A Zero-Cost Way to Add More Plants to Your Space — Weekend Projects

Caring for our plants, watching them thrive (or not die, as the case may be), and appreciating the personality they bring to our spaces is joy enough when it comes to indoor gardening. But if you’re ready to take your plant parenting to the next level, the delight of making plant babies will take you there.

Apartment Therapy Weekend Projects is a guided program designed to help you get the happy, healthy home you’ve always wanted, one weekend at a time. Sign up now for email updates so you never miss a lesson.

This Weekend’s Assignment:

Propagate your plants.

Thankfully for us, many of the most popular houseplants are also easy to propagate through one of three ways — with cuttings, root division or pups. Here are some tips about how to go about it, as well as some ideas about what you can do with your plants’ offspring.

Plants that are easy to propagate with stem or leaf cuttings

Propagating plants from leaf cuttings is as easy as snipping off a stem with a few leaves and rooting it. Cut with clean shears just below a node. You may root by placing the cutting in water until roots form and then transplanting into soil (or leaving in water, in some cases) or by planting directly in soil. Rooting powder may be used to encourage root growth when planting a cutting in soil.

The following plants are easy to propagate from leaf or stem cuttings with the above method. You can click through to each link below for more details on how it’s done.

Plants that are easy to propagate with root division

Multi-stemmed houseplants can be divided to create one or more additional potted plants. Take the plant from its pot and tug gently at one stem to separate the roots. If the plant won’t separate, cut through the roots with a knife. Re-pot and keep out of bright light and evenly moist until the “new” plants are established.

Plants that respond well to propagation with root division include:

Plants that are easy to propagate with pups

Plants that produce “pups” or small offshoots of themselves do most of the work of propagation for you. For the best chance of success, let the pups grow to about three inches in size before cutting them off with sharp, clean shears. Plant them directly in their own pots.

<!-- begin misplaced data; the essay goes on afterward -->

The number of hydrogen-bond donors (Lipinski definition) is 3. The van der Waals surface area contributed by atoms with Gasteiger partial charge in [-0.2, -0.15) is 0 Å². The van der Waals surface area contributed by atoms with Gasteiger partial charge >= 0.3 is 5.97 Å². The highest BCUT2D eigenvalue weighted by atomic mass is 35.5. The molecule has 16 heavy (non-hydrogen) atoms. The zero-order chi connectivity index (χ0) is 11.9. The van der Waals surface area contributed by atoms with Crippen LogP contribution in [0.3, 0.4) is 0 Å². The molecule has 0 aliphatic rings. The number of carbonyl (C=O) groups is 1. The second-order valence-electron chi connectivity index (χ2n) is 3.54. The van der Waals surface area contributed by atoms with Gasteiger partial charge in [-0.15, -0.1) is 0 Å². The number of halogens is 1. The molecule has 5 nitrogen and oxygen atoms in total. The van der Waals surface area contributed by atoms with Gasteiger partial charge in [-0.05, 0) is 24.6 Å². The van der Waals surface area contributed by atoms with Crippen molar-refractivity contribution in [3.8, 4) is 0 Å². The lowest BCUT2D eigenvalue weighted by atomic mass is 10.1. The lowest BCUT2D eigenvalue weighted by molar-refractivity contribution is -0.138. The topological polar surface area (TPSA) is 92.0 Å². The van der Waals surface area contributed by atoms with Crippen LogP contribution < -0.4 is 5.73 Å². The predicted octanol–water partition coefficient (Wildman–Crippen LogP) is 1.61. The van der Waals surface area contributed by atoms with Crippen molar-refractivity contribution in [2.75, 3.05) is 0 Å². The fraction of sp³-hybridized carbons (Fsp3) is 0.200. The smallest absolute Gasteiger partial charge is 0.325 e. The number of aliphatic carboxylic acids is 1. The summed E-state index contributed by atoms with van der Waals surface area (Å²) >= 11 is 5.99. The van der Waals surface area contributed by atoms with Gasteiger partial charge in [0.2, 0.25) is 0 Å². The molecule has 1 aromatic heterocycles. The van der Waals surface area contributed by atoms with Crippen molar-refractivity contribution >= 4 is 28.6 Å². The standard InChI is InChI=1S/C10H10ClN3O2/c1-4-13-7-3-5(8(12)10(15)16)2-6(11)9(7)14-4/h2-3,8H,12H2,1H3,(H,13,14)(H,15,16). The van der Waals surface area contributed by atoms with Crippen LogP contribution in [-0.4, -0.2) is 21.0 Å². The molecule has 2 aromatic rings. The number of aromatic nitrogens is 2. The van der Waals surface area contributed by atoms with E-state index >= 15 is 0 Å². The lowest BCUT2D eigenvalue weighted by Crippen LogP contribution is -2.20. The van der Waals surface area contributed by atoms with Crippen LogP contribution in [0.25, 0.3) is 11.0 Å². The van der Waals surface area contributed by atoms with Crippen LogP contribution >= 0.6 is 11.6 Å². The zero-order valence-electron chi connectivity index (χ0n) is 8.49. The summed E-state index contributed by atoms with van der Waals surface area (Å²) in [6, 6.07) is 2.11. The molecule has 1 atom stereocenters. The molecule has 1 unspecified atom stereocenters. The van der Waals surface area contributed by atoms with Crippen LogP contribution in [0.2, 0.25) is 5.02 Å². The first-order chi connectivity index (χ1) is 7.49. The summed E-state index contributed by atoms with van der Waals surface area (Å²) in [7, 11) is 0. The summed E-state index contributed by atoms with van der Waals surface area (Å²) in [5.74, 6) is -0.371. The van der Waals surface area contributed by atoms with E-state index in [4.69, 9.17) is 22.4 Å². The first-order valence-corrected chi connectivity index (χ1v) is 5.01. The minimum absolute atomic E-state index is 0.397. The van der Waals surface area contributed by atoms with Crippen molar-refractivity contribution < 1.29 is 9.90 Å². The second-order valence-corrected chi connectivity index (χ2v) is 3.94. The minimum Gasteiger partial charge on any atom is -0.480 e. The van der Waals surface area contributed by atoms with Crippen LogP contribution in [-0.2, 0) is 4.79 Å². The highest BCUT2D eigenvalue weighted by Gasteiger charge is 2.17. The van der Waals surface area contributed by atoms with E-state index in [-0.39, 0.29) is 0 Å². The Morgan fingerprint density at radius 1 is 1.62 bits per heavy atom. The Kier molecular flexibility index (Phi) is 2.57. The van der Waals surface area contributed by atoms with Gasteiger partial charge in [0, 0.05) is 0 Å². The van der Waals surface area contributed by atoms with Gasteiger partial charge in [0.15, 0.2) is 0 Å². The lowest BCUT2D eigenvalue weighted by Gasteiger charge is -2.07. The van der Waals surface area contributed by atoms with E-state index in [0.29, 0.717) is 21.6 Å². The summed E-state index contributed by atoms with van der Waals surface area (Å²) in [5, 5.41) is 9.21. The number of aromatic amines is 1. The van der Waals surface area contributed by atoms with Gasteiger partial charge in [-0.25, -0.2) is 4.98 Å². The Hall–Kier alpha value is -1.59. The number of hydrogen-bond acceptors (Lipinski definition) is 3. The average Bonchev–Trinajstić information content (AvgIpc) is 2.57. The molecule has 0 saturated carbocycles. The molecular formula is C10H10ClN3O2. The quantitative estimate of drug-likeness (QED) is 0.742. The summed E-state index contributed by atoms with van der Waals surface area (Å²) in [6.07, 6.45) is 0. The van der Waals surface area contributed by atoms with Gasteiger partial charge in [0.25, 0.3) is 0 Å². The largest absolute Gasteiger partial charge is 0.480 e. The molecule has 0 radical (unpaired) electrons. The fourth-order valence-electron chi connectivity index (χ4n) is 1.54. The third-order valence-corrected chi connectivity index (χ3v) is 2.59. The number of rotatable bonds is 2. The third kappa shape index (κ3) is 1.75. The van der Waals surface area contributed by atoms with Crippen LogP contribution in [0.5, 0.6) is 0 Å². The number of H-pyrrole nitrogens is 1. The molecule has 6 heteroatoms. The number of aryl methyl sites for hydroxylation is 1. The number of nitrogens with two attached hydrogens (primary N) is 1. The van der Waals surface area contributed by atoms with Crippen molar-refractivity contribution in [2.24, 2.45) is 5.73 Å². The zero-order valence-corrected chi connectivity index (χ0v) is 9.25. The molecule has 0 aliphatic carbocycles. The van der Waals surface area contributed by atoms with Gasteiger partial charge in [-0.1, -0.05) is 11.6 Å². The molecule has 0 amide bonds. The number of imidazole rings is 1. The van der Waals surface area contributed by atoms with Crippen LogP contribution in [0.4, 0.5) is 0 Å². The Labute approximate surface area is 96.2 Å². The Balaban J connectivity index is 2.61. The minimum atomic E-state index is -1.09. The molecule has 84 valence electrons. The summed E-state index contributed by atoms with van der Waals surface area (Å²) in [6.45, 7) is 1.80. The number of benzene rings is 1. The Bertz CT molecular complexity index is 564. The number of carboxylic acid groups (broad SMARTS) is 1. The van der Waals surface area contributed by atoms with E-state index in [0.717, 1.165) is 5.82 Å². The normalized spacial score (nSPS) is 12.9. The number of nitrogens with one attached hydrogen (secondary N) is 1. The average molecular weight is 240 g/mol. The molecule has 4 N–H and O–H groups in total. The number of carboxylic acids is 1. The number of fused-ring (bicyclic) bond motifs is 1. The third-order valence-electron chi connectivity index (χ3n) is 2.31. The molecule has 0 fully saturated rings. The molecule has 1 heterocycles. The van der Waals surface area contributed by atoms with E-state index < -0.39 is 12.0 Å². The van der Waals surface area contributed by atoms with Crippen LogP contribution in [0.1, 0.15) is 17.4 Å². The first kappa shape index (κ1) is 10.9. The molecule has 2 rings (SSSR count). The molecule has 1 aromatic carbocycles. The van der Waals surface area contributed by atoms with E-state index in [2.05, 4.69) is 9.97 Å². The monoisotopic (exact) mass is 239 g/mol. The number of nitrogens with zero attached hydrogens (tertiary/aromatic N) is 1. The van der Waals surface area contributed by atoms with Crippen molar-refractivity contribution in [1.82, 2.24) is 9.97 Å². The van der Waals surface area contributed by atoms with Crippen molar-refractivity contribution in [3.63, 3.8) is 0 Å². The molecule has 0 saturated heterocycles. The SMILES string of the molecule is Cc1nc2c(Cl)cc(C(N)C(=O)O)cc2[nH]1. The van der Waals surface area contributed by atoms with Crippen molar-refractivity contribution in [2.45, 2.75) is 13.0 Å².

Here are some plants that produce pups:

How to Propagate Succulents

Succulents are perhaps the most well-known and popular type of plant to propagate and for good reason: They are extremely easy to reproduce, from all three methods mentioned above, depending either on the type of succulent or your preferred method. Check out our guide to succulent care for tips on how to propagate them.

What To Do With All Your Plant Babies

By propagating your plants, you can instantly multiply the number of plants you have in your home without buying new ones. But if you get to the point of having too many plants (is there such a thing?), giving them away in pretty pottery or in simple pots wrapped in ribbon is a thoughtful, appreciated, and inexpensive gift (especially for hostess gifts or teacher appreciation gifts). And don’t worry about size. Tiny terra cotta pots with cheery sprigs of rosemary or succulent babies might be even more thrilling than typical-sized plants.

What plants do you like to propagate and what do you do with your plant babies?

You can catch up with weekend projects right here. Share your progress with us and others by posting updates and photos on Instagram and Twitter with the hashtag #atweekendproject.

Remember: This is about improvement, not perfection. Each week you can either choose to work on the assignment we’ve sent you, or tackle another project you’ve been meaning to get to. It’s also completely okay to skip a weekend if you’re busy or not feeling the assignment.

Apartment Therapy supports our readers with carefully chosen product recommendations to improve life at home. You support us through our independently chosen links, many of which earn us a commission.

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